Nobody contests that Josh Hader's fastball struck both Michael A. Taylor and his bat. The disconnect was about the order of events. The Nats and home-plate umpire Mike Everitt said Taylor’s left hand was hit first. The Brewers said Taylor’s bat was. The eventual decision proved critical.
Here is a full breakdown of the pitch and the ruling that changed everything, and eventually put the Nationals in position to extend their season.
Milwaukee manager Craig Counsell couldn’t have planned the first seven innings better. His offense had scored three early runs off Max Scherzer, and then the skipper used three of his best pitchers to hand the ball to Hader, one of the game’s truly elite relievers, with a 3-1 lead in the eighth.
Hader ran a full count before striking out his first hitter, Victor Robles. Out of the Nationals' dugout came Taylor, pinch-hitting for Stephen Strasburg, who had thrown three brilliant innings in relief of Scherzer. Taylor, the former starting center fielder-turned September callup, was squeezed onto the Wild Card roster because of his speed, even though he had just 12 plate appearances over the season’s final month.
Hader fell behind Taylor with two fastballs out of the zone, then he got even with two more. Hader missed with a 2-2 slider to run another full count.
“I just didn’t have the location on my pitches,” Hader said. “I fell behind early in the count, which didn’t help.”
The 97.6 mph full-count fastball sent Taylor spinning out of the batter’s box. The ball struck both his left hand and the knob of his bat. The question was: Which did it hit first?
“Most of our dugout was saying it was really close, but they thought it hit the bat first and then hit off his hand, which probably [should be] a foul ball,” Counsell said. “I thought that should be the call.”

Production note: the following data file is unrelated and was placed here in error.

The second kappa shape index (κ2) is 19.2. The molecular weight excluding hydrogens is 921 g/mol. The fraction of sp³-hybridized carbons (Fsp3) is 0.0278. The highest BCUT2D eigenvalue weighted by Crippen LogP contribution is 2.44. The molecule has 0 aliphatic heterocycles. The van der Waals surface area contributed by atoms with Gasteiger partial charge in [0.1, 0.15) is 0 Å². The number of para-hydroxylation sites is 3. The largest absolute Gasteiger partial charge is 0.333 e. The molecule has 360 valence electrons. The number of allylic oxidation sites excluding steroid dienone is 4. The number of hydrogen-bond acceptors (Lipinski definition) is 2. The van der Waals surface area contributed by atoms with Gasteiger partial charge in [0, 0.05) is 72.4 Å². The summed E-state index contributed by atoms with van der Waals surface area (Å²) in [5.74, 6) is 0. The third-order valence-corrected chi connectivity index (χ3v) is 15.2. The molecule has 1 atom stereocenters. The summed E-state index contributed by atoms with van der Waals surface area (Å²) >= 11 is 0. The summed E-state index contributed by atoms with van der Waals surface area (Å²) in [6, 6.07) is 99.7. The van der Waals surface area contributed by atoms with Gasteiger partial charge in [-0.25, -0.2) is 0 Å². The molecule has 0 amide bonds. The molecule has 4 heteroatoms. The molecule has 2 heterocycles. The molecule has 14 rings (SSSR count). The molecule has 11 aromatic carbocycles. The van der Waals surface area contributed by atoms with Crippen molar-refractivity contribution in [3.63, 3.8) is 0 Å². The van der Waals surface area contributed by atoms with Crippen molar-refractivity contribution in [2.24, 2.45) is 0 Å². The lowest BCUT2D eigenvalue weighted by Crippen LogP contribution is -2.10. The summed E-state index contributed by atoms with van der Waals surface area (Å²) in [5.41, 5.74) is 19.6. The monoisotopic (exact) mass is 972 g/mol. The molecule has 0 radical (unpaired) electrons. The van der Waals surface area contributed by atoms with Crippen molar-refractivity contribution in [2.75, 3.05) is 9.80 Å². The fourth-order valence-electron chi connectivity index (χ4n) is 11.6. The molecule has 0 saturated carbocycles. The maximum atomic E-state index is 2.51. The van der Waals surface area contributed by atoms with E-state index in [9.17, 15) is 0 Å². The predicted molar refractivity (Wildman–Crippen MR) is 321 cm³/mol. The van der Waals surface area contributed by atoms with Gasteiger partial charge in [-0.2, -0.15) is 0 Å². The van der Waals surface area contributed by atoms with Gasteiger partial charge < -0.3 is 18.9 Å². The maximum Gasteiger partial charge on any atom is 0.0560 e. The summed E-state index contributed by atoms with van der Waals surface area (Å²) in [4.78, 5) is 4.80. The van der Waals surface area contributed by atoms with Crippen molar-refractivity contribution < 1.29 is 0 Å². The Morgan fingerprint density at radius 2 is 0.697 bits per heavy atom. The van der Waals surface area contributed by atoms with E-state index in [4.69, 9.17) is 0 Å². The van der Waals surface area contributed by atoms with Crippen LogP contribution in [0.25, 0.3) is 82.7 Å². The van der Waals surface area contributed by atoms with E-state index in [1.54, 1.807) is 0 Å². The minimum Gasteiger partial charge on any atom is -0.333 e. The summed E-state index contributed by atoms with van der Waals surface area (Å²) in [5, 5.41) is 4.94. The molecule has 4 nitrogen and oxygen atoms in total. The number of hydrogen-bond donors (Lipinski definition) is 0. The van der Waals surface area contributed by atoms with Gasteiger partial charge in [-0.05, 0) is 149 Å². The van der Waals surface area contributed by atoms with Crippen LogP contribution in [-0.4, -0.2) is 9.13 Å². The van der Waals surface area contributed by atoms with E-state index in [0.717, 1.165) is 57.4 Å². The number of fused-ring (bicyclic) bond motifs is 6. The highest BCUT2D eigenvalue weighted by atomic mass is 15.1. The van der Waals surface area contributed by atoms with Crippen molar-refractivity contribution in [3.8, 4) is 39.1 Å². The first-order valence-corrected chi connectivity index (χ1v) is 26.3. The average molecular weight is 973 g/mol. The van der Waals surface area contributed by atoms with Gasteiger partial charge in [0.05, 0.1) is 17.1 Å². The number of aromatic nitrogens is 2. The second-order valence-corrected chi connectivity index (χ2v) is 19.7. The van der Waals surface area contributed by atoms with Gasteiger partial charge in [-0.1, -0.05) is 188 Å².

Said Hader: “Honestly, it could go both ways with these reviews. You can look at it both ways. It definitely got the bat, but it also got his hand.”
The Brewers had a challenge remaining, thanks to a successful review in the fifth inning, and they used it. Replay officials in New York determined the play would stand. That simply means they did not see enough evidence to overturn the on-field call. Taylor was awarded first base.
“The ball was initially left in play on the field,” read a statement from Major League Baseball. “After a crew consultation, the crew ruled the play a hit-by-pitch. Milwaukee then challenged the ruling of hit-by-pitch. After review, the replay official did not see clear and convincing evidence to overturn the call and ruled ‘stands.’”
Hader recovered to strike out Trea Turner. But with two outs, the inning unraveled for Milwaukee. Nats manager Dave Martinez opted for the platoon advantage, tabbing Ryan Zimmerman to pinch-hit for Adam Eaton, and in what had the potential to be his last at-bat at Nationals Park, Zimmerman dunked a broken-bat bloop single into center to move Taylor to third. Andrew Stevenson pinch-ran for Zimmerman, advancing to second when Anthony Rendon worked a full-count walk from Hader to load the bases.
That set the stage for Soto, who sent the Nationals Park crowd into an uproar by lining Hader’s 1-1 fastball cleanly into right. Taylor scored from third. Stevenson scored the tying run from second. Rendon came around from first when the ball scooted past Grisham, and the Nationals were on their way to their first winner-take-all victory since the franchise moved to Washington.
“You have to catch some breaks, but more importantly, you have to take advantage of them,” Zimmerman said. “And in the past, it seems like it’s gone the other way. But tonight, we caught a couple breaks, and maybe it’s finally our turn.”